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Die-Off of E. coli and Enterococci in Dairy Cowpats

Published by the American Society of Agricultural and Biological Engineers, St. Joseph, Michigan www.asabe.org

Citation:  Transactions of the ASABE. 51(6): 1987-1996. (doi: 10.13031/2013.25403) @2008
Authors:   M. L. Soupir, S. Mostaghimi, and J. Lou
Keywords:   Die-off, E coli, Enterococci, TMDL, Water quality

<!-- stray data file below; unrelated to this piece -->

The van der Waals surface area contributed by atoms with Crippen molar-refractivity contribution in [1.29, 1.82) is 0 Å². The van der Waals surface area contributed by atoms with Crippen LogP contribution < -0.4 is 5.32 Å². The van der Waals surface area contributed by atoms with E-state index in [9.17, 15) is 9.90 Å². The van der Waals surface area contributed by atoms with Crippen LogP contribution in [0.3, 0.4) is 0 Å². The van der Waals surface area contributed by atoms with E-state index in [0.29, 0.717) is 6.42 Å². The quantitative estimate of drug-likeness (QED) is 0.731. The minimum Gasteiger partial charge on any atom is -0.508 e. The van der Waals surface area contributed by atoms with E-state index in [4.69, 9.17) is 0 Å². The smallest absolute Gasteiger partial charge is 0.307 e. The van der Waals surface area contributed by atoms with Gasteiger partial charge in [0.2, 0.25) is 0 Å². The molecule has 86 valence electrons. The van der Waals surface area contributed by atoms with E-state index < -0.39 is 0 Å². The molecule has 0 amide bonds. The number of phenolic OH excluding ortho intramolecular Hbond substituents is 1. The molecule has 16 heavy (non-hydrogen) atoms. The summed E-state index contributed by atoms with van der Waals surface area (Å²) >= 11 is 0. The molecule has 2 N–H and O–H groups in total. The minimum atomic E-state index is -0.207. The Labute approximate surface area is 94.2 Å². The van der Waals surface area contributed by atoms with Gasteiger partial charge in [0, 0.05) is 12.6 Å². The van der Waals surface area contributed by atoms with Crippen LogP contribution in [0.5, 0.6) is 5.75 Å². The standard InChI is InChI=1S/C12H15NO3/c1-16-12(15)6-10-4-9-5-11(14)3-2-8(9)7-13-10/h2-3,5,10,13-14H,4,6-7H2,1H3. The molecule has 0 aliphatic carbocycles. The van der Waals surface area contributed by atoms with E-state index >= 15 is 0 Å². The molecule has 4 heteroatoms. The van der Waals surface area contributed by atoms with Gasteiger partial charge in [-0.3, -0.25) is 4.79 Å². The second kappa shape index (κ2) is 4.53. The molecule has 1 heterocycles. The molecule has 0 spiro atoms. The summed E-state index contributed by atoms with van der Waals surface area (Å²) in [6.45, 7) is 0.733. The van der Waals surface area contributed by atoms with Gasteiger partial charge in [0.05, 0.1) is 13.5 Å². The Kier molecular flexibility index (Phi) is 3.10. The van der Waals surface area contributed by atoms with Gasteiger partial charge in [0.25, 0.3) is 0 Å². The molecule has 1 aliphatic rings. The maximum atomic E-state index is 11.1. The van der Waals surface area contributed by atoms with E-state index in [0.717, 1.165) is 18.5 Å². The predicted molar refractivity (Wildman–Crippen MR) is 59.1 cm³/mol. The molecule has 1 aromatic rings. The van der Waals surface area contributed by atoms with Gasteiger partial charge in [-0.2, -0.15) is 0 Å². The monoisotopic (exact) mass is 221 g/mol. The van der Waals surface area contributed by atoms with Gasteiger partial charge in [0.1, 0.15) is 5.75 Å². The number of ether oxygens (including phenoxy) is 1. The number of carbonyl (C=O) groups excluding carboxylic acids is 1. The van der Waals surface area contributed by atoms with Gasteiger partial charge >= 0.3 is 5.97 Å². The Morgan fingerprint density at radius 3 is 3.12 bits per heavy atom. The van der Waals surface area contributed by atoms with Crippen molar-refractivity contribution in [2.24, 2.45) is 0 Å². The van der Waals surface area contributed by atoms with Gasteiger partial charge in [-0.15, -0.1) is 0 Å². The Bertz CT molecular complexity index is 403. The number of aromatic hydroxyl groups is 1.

E. coli and enterococci re-growth and decay patterns in cowpats applied to pasturelands were monitored during the spring, summer, fall, and winter. First-order approximations were used to determine die-off rate coefficients and decimal reduction times (D-values). Higher-order approximations and weather parameters were evaluated by multiple regression analysis to identify environmental parameters impacting in-field E. coli and enterococci decay. First-order kinetics approximated E. coli and enterococci decay rates with regression coefficients ranging from 0.70 to 0.90. Die-off rate constants were greatest in cowpats applied to pasture during late winter and monitored into summer months for E. coli (k = 0.0995 d-1) and applied to the field during the summer and monitored until December for enterococci (k = 0.0978 d-1). Decay rates were lowest in cowpats applied to the pasture during the fall and monitored over the winter (k = 0.0581 d-1 for E. coli, and k = 0.0557 d-1 for enterococci). Higher-order approximations and the addition of weather variables improved regression coefficients to values ranging from 0.82 to 0.96. Statistically significant variables used in the models for predicting bacterial decay included temperature, solar radiation, rainfall, and relative humidity. Die-off rate coefficients previously reported in the literature are usually the result of laboratory-based studies and are generally higher than the field-based seasonal die-off rate coefficients presented here. To improve predictions of in-field E. coli and enterococci concentrations, this study recommends that higher-order approximations and additional parameters such as weather variables are necessary to better capture re-growth and die-off trends over extended periods of time.

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